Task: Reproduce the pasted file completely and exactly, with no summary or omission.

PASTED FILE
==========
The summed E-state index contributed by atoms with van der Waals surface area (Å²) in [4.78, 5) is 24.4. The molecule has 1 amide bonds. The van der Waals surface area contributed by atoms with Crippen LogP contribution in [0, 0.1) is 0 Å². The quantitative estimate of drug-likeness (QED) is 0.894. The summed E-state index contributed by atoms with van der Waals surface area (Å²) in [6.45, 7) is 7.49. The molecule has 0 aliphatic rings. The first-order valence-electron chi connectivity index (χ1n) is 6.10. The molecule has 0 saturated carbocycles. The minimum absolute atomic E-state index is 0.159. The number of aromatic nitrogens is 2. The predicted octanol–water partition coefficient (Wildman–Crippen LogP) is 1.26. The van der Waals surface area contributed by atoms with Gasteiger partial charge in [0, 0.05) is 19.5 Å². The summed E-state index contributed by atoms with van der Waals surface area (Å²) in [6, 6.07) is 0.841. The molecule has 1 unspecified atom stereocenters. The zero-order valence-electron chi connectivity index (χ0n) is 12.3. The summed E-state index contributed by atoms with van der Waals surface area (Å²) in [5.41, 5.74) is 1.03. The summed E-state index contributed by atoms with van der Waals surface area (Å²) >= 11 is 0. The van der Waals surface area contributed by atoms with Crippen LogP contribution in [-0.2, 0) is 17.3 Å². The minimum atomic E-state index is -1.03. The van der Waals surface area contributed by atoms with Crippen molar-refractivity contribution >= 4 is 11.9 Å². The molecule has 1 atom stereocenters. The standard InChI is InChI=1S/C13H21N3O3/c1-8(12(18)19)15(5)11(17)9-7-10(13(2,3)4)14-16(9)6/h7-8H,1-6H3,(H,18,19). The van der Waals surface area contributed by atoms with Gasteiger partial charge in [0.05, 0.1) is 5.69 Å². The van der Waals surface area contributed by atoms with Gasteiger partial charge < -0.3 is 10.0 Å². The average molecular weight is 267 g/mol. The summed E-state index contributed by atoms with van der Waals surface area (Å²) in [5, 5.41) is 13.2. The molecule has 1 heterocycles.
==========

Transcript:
The summed E-state index contributed by atoms with van der Waals surface area (Å²) in [4.78, 5) is 24.4. The molecule has 1 amide bonds. The van der Waals surface area contributed by atoms with Crippen LogP contribution in [0, 0.1) is 0 Å². The quantitative estimate of drug-likeness (QED) is 0.894. The summed E-state index contributed by atoms with van der Waals surface area (Å²) in [6.45, 7) is 7.49. The molecule has 0 aliphatic rings. The first-order valence-electron chi connectivity index (χ1n) is 6.10. The molecule has 0 saturated carbocycles. The minimum absolute atomic E-state index is 0.159. The number of aromatic nitrogens is 2. The predicted octanol–water partition coefficient (Wildman–Crippen LogP) is 1.26. The van der Waals surface area contributed by atoms with Gasteiger partial charge in [0, 0.05) is 19.5 Å². The summed E-state index contributed by atoms with van der Waals surface area (Å²) in [6, 6.07) is 0.841. The molecule has 1 unspecified atom stereocenters. The zero-order valence-electron chi connectivity index (χ0n) is 12.3. The summed E-state index contributed by atoms with van der Waals surface area (Å²) in [5.41, 5.74) is 1.03. The summed E-state index contributed by atoms with van der Waals surface area (Å²) >= 11 is 0. The van der Waals surface area contributed by atoms with Crippen LogP contribution in [-0.2, 0) is 17.3 Å². The minimum atomic E-state index is -1.03. The van der Waals surface area contributed by atoms with Crippen molar-refractivity contribution >= 4 is 11.9 Å². The molecule has 1 atom stereocenters. The standard InChI is InChI=1S/C13H21N3O3/c1-8(12(18)19)15(5)11(17)9-7-10(13(2,3)4)14-16(9)6/h7-8H,1-6H3,(H,18,19). The van der Waals surface area contributed by atoms with Gasteiger partial charge in [0.05, 0.1) is 5.69 Å². The van der Waals surface area contributed by atoms with Gasteiger partial charge < -0.3 is 10.0 Å². The average molecular weight is 267 g/mol. The summed E-state index contributed by atoms with van der Waals surface area (Å²) in [5, 5.41) is 13.2. The molecule has 1 heterocycles.